Alginate oligomers inhibit growth of bacteria causing bovine mastitis and potentiate the activity of antibiotics commonly used for treatment of the disease

J. Adv. Dairy Res. 2017 5:186. doi: 10.4172/2329-888X.1000186 [in press]. Tøndervik A, et al.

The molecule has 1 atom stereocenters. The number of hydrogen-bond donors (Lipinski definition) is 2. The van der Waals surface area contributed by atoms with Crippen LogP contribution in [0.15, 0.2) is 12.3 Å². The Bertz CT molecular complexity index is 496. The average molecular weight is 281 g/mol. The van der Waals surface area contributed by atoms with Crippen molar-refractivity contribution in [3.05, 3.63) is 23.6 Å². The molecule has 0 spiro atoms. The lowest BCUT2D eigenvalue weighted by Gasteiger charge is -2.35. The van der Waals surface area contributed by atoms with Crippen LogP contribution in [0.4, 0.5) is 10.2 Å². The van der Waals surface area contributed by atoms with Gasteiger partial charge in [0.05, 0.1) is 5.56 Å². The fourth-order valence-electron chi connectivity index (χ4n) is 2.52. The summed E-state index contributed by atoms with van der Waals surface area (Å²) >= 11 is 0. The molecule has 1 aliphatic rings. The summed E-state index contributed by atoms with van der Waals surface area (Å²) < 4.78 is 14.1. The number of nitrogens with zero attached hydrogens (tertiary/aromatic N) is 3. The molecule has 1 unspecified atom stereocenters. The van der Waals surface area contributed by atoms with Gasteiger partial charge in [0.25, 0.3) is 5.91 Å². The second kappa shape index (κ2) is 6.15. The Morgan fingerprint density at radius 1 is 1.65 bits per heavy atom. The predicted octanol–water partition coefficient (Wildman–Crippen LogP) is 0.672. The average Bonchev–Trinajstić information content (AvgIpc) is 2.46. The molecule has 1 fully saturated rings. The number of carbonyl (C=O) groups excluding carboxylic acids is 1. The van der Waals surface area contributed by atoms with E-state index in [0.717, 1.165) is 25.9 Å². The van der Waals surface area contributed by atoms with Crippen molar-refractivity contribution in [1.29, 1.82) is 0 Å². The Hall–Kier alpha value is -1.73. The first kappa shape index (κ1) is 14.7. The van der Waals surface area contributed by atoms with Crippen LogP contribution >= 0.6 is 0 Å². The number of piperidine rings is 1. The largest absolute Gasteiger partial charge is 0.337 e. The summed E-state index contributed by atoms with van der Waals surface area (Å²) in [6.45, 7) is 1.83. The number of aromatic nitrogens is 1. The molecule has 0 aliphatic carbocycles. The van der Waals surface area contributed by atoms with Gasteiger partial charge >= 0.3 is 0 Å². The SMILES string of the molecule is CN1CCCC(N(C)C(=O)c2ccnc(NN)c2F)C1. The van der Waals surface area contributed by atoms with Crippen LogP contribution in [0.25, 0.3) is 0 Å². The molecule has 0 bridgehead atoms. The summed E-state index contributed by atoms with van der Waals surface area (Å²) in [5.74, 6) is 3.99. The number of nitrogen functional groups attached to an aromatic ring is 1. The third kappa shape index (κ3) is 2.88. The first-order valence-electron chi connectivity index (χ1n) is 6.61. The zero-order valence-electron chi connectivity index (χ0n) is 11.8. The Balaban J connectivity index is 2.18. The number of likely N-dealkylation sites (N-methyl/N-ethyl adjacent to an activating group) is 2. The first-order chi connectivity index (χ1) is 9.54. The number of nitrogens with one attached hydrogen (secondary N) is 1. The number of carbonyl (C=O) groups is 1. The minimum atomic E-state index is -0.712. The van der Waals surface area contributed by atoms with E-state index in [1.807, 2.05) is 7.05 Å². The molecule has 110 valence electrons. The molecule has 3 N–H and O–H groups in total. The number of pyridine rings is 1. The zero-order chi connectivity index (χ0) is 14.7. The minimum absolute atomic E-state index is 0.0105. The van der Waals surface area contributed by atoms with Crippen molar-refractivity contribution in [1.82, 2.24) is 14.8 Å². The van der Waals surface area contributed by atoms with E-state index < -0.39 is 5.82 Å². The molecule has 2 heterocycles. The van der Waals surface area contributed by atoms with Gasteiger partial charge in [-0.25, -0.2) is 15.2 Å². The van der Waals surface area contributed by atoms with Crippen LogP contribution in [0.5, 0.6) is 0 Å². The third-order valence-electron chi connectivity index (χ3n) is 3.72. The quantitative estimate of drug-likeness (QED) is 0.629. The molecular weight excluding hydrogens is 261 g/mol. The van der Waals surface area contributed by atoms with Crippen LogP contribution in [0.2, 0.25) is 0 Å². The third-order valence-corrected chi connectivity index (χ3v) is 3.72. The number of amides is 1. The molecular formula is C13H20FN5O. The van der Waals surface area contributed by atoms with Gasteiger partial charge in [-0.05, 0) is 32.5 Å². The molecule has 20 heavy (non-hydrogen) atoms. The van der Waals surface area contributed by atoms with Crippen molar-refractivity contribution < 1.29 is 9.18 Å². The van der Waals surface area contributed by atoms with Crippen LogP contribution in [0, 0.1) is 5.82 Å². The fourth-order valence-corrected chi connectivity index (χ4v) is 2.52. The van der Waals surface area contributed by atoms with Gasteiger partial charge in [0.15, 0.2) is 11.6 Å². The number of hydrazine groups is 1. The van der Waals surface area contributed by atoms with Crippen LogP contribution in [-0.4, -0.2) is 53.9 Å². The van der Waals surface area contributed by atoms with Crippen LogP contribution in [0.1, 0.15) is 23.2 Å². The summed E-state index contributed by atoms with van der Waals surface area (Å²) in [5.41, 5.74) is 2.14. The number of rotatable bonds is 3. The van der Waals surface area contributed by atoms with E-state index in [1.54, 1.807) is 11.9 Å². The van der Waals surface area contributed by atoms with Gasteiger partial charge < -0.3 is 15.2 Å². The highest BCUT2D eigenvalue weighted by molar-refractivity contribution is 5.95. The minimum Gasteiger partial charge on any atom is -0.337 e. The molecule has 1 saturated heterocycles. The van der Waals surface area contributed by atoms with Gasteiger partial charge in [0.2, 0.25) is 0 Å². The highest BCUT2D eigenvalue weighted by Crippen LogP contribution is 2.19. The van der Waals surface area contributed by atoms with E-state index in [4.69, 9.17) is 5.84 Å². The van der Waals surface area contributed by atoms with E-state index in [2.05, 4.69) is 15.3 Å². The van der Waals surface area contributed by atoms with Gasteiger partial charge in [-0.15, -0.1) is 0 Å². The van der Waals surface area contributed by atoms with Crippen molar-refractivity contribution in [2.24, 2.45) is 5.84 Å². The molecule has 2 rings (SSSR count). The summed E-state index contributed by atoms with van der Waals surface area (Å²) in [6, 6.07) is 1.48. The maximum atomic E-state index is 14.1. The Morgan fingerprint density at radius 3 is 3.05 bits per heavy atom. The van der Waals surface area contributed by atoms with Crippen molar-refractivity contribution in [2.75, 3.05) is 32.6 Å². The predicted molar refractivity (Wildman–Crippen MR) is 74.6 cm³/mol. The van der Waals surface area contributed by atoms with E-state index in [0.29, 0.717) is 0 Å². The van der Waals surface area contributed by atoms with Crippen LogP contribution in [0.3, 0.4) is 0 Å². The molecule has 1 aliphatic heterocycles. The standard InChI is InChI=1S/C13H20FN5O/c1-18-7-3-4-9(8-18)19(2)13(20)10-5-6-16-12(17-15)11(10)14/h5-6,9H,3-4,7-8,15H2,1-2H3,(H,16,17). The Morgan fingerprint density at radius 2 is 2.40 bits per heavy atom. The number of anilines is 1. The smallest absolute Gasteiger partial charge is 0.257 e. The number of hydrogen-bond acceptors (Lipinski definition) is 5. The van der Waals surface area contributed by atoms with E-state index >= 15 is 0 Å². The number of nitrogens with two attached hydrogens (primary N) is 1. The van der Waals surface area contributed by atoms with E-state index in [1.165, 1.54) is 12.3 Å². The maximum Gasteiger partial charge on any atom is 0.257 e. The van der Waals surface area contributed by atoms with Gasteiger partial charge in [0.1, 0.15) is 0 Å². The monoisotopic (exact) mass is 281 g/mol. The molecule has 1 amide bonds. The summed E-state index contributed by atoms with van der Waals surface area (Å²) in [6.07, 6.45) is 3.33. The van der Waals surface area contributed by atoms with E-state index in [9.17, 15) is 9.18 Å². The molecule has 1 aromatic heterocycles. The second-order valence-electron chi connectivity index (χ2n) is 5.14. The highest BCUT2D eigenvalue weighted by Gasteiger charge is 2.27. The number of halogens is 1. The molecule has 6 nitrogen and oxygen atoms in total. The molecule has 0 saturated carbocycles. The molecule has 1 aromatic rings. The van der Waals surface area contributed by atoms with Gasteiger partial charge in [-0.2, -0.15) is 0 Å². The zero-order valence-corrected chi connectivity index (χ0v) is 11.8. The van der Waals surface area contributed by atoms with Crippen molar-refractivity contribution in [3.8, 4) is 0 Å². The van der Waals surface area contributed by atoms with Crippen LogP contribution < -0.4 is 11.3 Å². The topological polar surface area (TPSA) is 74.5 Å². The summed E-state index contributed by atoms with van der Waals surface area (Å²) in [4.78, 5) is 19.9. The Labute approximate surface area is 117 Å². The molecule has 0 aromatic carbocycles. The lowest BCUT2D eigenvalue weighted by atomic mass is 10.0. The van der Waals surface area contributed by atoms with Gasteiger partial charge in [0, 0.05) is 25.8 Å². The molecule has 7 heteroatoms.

Alginate oligomers have been shown to disrupt microbial biofilms and reduce minimum inhibitory concentrations (MIC) for many clinically relevant antibiotics to a range of human pathogens. The antibiofilm and potentiating effects of alginate oligomers has previously been focussed on bacterial and fungal strains that play significant roles in chronic human infections. This study on the effects of an alginate oligomer (OligoG CF-5/20) on bacteria that cause bovine mastitis is the first report that investigates a significant disease in animal health. The effect of OligoG CF-5/20 on the inhibitory concentrations of ampicillin, erythromycin, cephalothin and lincomycin to a test panel of nine bacterial strains associated with bovine mastitis were investigated. Two different media were used for cultivation, the standard Mueller-Hinton normally used for bacterial MIC determination, and a skimmed milk medium to mimic the native growth conditions for mastitis bacteria. OligoG CF-5/20 was shown to inhibit growth of all strains tested, and demonstrated a 2 to 8 fold reduction in MICs for erythromycin, cephalothin and lincomycin. The data highlights a potential role for alginate oligomers in potentiating the efficacy of antibiotics, and thereby potentially reducing antibiotic use, in the treatment of mastitis in dairy cattle.